Lined with vanishing houses.
[Text and photos by Mayank Austen Soofi]
The residences are arranged along a tree-lined semicircle. The community garden permits entry only to the area’s residents.
This section of the upscale Hazrat Nizamuddin East – from bungalow no. 12 to 22 – is undergoing a profound transformation. It is also home to novelist Vikram Seth.
Situated between a railway station and a busy road in central Delhi, Hazrat Nizamuddin East – locals simply call it ‘Niz’ – is the address of the rich. The rooftops of some houses look to the Mughal-era Humayun’s Tomb. A few others face the inferior Khan i Khana’s tomb.
The locality was originally developed to provide housing to the Partition refugees who came from what is now Pakistan. Down the years, as the real estate prices soared, most of the early residents sold their plots to the more well-off, some of whom happened to be ex-nawabs, ex-rajas, politicians and bureaucrats. The new owners raised huge multi-storied bungalows, their roofs and balconies lined with flower pots, their rooms decorated with heavy chandeliers, their walls decked with framed prints of famous paintings purchased in the museums of Paris and London.
Today, having a Nizamuddin East address on one’s visiting card has become a matter of such esteem that the rents have skyrocketed prompting many bungalow owners to raze their homes to make way for more profitable apartment blocks in which they might live on one floor, while renting out the others at high prices.
The bungalows still form the majority in this semicircle but we are beginning to see the face of tomorrow. Two apartment buildings have recently come up; each of the many flats is a clone of the other. The bungalows, on the other hand, lie pickled in their own decades-old architectural oddities. Each looks so private and withdrawn that one wonders at the life led by its inhabitants.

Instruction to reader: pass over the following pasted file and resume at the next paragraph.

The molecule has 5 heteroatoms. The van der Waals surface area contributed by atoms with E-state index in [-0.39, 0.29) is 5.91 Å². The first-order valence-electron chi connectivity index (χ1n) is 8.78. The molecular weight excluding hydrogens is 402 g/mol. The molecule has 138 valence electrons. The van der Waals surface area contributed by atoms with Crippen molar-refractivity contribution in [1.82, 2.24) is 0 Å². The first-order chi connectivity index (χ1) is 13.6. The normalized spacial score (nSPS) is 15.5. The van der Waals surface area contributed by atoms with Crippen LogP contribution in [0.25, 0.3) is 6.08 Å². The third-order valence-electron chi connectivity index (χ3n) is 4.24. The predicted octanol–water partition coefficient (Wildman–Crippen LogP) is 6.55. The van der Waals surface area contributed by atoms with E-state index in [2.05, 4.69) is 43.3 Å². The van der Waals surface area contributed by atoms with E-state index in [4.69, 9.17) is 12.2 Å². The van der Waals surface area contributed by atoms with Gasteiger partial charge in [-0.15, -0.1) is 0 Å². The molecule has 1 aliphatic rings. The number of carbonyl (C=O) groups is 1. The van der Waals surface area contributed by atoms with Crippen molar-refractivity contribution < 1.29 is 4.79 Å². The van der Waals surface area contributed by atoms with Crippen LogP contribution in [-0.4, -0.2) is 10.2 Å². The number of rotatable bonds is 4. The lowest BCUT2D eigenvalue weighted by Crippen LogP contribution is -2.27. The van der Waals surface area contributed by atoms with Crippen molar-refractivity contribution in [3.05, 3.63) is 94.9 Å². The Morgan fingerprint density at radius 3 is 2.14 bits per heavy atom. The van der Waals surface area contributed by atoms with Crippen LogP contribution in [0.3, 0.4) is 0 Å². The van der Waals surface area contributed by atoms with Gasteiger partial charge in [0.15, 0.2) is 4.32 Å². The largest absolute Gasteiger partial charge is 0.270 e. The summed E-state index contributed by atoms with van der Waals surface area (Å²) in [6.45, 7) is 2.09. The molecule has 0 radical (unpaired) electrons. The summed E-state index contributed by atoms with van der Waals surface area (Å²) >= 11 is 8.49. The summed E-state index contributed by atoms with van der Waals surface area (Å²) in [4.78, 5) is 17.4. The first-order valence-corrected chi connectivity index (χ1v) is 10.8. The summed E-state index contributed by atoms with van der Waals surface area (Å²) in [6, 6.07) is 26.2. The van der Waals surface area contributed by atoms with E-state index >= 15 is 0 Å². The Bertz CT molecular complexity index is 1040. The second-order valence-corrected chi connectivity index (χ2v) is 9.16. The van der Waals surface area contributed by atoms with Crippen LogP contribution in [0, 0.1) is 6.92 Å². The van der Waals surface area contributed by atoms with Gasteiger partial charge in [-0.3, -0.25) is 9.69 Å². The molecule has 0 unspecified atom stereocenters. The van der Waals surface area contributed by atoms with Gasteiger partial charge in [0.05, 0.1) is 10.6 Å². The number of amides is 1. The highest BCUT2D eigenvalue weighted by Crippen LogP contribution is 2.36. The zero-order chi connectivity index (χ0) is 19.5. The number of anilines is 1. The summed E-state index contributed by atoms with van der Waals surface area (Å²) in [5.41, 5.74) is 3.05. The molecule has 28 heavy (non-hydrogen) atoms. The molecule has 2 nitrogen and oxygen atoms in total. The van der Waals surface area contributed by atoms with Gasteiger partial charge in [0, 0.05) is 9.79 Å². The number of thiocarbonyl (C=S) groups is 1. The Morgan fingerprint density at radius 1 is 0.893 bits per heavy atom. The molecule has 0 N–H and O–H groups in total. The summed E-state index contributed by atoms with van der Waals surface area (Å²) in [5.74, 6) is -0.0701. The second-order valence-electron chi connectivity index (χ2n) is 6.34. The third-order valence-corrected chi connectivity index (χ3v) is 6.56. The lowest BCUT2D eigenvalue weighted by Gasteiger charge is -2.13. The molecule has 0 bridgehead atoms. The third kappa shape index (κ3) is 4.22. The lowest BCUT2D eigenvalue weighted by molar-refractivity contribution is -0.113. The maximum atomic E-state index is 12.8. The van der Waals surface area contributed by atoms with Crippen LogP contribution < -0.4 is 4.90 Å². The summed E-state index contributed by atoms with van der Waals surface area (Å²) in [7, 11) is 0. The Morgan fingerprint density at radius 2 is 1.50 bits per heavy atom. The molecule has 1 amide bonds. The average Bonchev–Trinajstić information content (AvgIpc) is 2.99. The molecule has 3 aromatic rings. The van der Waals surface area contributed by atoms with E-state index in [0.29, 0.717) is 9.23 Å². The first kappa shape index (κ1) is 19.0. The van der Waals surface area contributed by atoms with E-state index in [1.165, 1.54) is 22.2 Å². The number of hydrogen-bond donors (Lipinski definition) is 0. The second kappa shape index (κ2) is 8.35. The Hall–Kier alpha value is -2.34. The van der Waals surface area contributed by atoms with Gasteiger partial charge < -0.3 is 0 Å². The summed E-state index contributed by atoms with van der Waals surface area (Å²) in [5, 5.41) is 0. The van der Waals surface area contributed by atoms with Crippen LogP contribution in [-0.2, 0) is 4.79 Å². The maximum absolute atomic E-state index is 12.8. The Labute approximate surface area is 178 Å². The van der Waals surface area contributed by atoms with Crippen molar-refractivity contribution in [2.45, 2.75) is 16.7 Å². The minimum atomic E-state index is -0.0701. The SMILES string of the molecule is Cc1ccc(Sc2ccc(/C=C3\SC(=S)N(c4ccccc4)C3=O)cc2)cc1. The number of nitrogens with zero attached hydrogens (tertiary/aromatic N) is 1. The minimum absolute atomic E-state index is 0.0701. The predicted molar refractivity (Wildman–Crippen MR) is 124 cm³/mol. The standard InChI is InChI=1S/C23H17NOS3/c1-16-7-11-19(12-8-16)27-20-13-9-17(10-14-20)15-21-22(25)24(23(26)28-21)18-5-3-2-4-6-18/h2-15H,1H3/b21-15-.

Though you can walk down the entire pathway in less than five minutes, a slower pace will be more revealing. The tall windows of these houses offer sudden glimpses: an old man smoking a cigar, a woman pacing across the room, a melancholic-seeming boy standing still, a uniformed maid dusting a bookshelf, a restless German Shepherd.
The guards stationed outside these bungalows add further privacy to the world they are duty-bound to protect.
One day soon Hazrat Nizamuddin East will consist only of a series of apartment blocks. One hopes that the people in those identical flats can preserve the life unique to ‘Niz’, so steeped in mystery and specialness.
Where Gate No. 4, Hazrat Nizamuddin East Best Time Evening Nearest Metro Station Jangpura
A changing world